The Advocate General of the European Court M. SZPUNAR gave its opinion in case C‑149/17 Bastei Lübbe GmbH & Co. KG versus Michael Strotzer. The case concerns the following:
(not an official translation, by google translate)
As a producer of phonograms, Bastei Lübbe AG, a company incorporated under German law, is the holder of copyright and related rights in the audiobook.
Mr Michael Strotzer is the owner of an internet connection through which, on 8 May 2010, this audio recording was shared for downloading with an unlimited number of users on a peer-to-peer file sharing platform. An expert determines with precision that the IP address belongs to Mr Strotzer.
By letter of 28 October 2010, Bastei Lübbe invited Mr Strotzer to suspend the infringement of copyright. As the latter did not comply with that invitation, Bastei Lübbe brought an action before the Amtsgericht München (Munich Regional Court, Munich) for pecuniary damages against Mr Strotzer as the owner of the IP address in question.
Mr Strotzer, however, denies himself having infringed the copyright and maintains that his Internet connection is sufficiently protected. He further claims that his parents had access to the link in question but who, to the best of his knowledge, did not have the audiobook on their computer, did not know about it and did not use the online software file sharing. At the time of the infringement in question, the computer was disconnected.
The Amtsgericht München (District Court, Munich) dismissed the action for damages brought by Bastei Lübbe on the ground that Mr Strotzer could not be accepted as the perpetrator of the alleged copyright infringement because he indicated that his parents have committed this infringement. Bastei Lübbe appealed to the Landgericht München I (District Court, Munich I, Germany) – the referring court in the present case.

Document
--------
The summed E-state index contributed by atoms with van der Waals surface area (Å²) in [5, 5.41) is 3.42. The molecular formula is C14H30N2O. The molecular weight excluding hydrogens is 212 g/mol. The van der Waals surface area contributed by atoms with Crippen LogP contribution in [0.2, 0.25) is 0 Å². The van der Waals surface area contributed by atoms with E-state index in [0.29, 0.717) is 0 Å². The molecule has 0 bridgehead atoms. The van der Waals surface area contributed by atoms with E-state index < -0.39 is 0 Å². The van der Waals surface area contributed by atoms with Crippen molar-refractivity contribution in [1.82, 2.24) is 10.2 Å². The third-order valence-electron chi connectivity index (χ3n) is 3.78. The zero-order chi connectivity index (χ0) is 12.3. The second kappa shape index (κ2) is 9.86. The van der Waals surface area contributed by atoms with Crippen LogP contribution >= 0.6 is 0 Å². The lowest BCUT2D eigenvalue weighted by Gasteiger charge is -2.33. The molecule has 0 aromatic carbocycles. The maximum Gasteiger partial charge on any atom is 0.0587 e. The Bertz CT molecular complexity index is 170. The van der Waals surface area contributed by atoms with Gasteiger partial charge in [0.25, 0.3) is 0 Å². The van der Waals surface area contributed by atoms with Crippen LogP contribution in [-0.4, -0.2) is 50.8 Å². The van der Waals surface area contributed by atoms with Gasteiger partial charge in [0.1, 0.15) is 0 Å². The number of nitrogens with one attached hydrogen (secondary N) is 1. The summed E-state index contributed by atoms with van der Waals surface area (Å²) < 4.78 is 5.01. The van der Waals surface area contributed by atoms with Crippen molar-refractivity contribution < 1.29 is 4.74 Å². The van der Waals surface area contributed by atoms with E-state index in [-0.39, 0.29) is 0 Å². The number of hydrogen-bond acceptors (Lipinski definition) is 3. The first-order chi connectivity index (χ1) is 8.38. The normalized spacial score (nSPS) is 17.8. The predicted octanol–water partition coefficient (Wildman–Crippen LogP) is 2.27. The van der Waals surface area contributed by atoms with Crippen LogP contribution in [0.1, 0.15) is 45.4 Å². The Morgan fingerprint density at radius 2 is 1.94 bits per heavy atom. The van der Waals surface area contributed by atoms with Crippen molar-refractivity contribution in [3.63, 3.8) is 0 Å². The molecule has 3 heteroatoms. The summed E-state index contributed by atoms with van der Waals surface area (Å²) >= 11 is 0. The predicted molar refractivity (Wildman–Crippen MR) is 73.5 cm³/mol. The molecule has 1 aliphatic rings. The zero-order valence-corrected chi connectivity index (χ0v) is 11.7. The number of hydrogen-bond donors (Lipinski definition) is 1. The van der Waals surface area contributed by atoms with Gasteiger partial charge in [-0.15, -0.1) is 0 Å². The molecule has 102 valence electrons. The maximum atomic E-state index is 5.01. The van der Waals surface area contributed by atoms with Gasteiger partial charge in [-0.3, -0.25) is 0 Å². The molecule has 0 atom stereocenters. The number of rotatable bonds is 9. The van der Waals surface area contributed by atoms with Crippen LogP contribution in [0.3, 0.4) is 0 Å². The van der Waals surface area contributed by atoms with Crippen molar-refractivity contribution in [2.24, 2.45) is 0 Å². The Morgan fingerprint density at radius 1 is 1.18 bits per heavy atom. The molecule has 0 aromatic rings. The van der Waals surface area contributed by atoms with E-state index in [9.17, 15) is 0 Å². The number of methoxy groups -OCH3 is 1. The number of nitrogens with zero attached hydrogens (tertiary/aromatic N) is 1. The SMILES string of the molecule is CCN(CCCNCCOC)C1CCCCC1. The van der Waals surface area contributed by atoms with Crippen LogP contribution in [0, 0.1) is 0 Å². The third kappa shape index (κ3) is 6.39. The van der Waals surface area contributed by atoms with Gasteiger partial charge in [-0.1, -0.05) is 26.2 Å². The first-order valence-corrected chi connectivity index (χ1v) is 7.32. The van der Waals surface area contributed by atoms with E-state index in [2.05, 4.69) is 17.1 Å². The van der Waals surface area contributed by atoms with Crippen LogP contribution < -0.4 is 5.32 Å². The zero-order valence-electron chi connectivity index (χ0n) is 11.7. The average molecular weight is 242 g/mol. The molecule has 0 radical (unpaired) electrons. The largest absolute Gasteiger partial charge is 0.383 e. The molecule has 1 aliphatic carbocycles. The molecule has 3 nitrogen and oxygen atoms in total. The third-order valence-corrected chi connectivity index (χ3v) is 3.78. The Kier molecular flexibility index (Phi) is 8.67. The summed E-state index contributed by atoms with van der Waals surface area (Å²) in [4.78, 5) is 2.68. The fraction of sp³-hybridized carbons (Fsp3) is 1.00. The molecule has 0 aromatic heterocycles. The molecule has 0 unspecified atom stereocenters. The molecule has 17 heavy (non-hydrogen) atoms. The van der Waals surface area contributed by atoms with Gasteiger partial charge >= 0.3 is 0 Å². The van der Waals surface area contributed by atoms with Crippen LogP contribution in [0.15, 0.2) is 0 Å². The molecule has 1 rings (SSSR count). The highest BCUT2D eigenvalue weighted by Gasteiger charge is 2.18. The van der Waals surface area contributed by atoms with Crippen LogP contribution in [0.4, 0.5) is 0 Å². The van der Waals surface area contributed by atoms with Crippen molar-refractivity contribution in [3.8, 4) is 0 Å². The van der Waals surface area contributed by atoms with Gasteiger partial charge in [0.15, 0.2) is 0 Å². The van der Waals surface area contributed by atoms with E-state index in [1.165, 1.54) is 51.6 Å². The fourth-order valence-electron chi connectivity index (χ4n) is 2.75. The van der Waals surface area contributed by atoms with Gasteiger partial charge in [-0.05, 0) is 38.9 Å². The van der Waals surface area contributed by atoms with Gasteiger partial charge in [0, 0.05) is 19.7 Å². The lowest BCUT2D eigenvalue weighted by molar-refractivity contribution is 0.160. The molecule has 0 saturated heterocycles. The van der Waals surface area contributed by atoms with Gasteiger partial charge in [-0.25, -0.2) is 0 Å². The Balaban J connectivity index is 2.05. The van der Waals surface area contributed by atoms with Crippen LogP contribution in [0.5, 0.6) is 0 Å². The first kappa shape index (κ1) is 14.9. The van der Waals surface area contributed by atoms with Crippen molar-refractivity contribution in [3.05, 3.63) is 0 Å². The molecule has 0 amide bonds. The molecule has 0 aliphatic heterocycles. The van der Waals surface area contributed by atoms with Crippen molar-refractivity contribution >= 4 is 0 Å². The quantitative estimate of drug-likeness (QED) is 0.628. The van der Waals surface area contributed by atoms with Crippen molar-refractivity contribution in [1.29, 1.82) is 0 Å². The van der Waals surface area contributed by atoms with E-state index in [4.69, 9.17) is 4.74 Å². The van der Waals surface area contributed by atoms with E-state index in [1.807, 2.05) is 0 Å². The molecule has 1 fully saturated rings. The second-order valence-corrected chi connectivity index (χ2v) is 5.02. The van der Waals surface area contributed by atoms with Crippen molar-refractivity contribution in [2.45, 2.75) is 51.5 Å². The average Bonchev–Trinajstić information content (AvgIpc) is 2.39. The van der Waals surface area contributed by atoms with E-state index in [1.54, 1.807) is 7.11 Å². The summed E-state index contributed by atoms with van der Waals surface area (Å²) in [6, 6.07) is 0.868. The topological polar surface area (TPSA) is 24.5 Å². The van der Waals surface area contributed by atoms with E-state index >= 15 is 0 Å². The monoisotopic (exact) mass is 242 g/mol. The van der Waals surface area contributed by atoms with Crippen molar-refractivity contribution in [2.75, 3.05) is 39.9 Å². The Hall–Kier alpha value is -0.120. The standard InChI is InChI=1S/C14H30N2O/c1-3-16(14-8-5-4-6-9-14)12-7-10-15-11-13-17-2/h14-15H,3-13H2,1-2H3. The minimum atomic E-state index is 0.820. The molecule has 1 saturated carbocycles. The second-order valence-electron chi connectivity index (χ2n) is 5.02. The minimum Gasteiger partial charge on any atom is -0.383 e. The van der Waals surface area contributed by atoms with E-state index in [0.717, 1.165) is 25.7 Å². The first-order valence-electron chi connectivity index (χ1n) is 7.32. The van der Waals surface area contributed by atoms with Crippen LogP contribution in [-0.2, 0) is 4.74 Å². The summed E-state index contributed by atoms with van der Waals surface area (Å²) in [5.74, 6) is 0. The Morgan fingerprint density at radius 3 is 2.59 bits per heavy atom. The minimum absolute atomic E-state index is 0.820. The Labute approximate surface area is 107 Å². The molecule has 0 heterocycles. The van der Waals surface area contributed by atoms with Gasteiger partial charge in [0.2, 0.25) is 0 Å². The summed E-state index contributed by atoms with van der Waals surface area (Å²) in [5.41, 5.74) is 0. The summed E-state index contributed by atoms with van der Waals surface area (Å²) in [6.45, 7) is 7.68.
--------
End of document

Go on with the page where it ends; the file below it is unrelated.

The referring court is inclined to accept that Mr Strotzer is liable as the perpetrator of the alleged infringement of copyright, as it does not follow from his explanations that at the time the infringement was committed the internet connection was used by a third party, which is very likely to be the perpetrator. However, the referring court faces difficulties with regard to the Bundesgerichtshof (Federal Supreme Court) (Germany) case-law, in which it considers that the conviction of the defendant might contradict it.
It is true that, according to the case-law of the Bundesgerichtshof (Federal Supreme Court), as interpreted by the referring court, the applicant is required to set out facts from a legal and factual point of view and has the burden of proving the infringement of copyright. Furthermore, the Bundesgerichtshof takes the view that there is a factual presumption that such an infringement was committed by the internet link holder since no other person was able to use that internet connection at the time of the infringement. However, if the internet connection is not sufficiently protected or deliberately provided for use by other persons at the time of the breach, there is no such factual presumption that the breach has been committed by the link holder.